Sources of Carbonaceous Materials in the Airborne Particulate Matter of Dhaka

  • Begum, Bilkis A. (Chemistry Division, Atomic Energy Centre) ;
  • Hossain, Anwar (Chemistry Department, JahangirNagar University) ;
  • Saroar, Golam (Clean Air and Sustainable Environment, Department of Environment) ;
  • Biswas, Swapan K. (Clean Air and Sustainable Environment, Department of Environment) ;
  • Nasiruddin, Md. (Clean Air and Sustainable Environment, Department of Environment) ;
  • Nahar, Nurun (Chemistry Department, JahangirNagar University) ;
  • Chowdury, Zohir (Graduate School of Public Health, San Diego State University) ;
  • Hopke, Philip K. (Center for air Resource Engineering and Science, Clarkson University)
  • Received : 2011.05.12
  • Accepted : 2011.09.30
  • Published : 2011.12.31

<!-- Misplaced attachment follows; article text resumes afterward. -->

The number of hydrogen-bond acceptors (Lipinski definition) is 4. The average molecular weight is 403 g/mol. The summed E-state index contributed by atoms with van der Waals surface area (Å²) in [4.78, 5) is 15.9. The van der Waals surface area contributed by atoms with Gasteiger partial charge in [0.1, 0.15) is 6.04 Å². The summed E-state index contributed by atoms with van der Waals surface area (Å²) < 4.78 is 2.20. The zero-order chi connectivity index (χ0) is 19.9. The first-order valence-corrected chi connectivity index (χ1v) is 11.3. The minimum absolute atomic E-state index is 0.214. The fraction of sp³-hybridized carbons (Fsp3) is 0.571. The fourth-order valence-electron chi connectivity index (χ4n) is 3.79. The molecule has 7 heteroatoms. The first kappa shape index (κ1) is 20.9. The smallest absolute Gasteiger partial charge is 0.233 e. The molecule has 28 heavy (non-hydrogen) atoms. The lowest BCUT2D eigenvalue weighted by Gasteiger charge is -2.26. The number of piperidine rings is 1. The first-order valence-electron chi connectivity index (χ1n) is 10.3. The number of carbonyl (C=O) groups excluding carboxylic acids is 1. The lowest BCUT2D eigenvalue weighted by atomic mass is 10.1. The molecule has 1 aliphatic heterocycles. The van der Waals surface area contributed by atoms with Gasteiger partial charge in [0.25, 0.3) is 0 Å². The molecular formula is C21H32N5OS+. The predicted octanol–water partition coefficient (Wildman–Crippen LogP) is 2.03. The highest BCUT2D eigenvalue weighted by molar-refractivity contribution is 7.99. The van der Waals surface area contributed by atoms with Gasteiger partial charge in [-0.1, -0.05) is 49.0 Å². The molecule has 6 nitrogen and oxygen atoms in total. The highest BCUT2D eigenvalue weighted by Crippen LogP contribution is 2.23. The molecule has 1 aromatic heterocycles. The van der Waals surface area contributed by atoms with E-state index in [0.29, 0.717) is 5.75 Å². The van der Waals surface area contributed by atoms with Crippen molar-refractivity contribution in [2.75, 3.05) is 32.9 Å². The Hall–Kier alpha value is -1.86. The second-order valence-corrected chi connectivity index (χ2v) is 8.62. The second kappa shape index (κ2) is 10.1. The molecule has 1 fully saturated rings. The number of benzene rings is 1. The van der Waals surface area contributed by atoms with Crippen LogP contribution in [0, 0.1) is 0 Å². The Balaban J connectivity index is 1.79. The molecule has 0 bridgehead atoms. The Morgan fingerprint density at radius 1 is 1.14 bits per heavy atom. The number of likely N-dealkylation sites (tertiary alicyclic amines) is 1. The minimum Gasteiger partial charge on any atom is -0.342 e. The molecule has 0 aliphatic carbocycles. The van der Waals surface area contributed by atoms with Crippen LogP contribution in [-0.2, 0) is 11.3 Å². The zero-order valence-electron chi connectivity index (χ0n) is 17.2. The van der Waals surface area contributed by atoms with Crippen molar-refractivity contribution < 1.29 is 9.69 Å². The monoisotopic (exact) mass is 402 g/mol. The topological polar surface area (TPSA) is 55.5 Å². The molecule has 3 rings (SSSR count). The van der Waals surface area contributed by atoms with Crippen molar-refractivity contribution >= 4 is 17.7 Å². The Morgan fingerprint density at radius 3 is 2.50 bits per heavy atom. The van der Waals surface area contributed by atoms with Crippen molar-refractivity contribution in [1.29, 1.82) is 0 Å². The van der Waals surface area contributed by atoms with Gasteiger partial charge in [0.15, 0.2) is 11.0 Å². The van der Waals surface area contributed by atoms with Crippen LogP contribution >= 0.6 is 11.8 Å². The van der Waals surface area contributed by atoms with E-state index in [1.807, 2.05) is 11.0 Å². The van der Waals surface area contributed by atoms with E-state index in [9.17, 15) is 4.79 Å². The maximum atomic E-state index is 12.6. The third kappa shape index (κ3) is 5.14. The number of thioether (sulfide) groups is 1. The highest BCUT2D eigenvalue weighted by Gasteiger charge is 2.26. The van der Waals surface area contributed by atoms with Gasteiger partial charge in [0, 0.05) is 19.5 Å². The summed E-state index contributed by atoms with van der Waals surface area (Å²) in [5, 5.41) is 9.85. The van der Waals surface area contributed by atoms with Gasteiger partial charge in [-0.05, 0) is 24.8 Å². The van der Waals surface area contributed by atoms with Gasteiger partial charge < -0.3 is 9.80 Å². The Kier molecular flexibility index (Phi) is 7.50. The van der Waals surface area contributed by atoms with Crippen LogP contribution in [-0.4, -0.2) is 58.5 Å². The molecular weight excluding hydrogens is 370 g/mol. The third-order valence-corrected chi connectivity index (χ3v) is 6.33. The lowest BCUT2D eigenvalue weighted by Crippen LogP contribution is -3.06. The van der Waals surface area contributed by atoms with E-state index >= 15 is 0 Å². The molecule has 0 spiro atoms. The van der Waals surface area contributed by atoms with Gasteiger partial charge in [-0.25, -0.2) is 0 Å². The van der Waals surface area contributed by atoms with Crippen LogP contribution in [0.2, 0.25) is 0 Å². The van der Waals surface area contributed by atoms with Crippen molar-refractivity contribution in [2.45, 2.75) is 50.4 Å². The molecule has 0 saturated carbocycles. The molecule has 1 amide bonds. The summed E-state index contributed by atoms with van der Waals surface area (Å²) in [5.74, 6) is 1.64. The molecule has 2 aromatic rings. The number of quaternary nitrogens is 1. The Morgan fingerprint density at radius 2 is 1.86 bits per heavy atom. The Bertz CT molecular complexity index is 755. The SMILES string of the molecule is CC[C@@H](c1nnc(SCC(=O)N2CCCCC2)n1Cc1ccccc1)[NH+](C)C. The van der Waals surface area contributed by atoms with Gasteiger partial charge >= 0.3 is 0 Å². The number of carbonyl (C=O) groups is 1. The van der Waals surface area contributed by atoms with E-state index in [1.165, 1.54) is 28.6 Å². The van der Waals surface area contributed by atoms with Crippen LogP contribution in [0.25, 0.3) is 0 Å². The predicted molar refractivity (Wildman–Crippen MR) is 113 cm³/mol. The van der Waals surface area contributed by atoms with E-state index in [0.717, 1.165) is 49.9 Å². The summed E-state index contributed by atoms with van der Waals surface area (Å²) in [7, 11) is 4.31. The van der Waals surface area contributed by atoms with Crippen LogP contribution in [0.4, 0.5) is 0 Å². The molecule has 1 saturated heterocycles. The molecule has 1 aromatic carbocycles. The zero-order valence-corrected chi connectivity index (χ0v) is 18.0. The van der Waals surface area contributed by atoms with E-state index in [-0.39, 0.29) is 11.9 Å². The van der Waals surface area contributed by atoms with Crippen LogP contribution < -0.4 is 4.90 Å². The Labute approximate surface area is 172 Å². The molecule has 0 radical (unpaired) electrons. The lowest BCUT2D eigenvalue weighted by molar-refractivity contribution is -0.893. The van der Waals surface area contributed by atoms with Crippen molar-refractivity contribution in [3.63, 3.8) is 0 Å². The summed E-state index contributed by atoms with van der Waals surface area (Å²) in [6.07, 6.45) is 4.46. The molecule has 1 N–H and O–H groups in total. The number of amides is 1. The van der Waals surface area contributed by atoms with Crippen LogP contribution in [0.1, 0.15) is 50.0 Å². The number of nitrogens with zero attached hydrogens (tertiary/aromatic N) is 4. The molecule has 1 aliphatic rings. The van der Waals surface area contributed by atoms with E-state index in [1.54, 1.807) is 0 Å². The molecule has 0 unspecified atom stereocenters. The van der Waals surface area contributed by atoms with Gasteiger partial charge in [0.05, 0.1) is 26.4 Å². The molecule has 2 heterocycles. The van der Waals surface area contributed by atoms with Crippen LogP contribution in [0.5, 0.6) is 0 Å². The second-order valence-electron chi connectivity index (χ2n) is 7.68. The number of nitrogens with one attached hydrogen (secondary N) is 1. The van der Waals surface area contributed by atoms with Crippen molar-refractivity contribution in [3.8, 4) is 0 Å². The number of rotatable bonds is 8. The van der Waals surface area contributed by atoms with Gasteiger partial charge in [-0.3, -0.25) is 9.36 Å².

To explore the sources of carbonaceous material in the airborne particulate matter (PM), comprehensive PM sampling was performed (3 to 14 January 2010) at a traffic hot spot site (HS), Farm Gate, Dhaka using several samplers: AirMetrics MiniVol (for $PM_{10}$ and $PM_{2.5}$) and MOUDI (for size fractionated submicron PM). Long-term PM data (April 2000 to March 2006 and April 2000 to March 2010 in two size fractions ($PM_{2.2}$ and $PM_{2.2-10}$) obtained from two air quality-monitoring stations, one at Farm Gate (HS) and another at a semi-residential (SR) area (Atomic Energy Centre, Dhaka Campus, (AECD)), respectively were also analyzed. The long-term PM trend shows that fine particulate matter concentrations have decreased over time as a result of government policy interventions even with increasing vehicles on the road. The ratio of $PM_{2.5}/PM_{10}$ showed that the average $PM_{2.5}$ mass was about 78% of the $PM_{10}$ mass. It was also found that about 63% of $PM_{2.5}$ mass is $PM_1$. The total contribution of BC to $PM_{2.5}$ is about 16% and showed a decreasing trend over the years. It was observed that $PM_1$ fractions contained the major amount of carbonaceous materials, which mainly originated from high temperature combustion process in the $PM_{2.5}$. From the IMPROVE TOR protocol carbon fraction analysis, it was observed that emissions from gasoline vehicles contributed to $PM_1$ given the high abundance of EC1 and OC2 and the contribution of diesel to $PM_1$ is minimal as indicated by the low abundance of OC1 and EC2. Source apportionment results also show that vehicular exhaust is the largest contributors to PM in Dhaka. There is also transported $PM_{2.2}$from regional sources. With the increasing economic activities and recent GDP growth, the number of vehicles and brick kilns has significantly increased in and around Dhaka. Further action will be required to further reduce PM-related air pollution in Dhaka.



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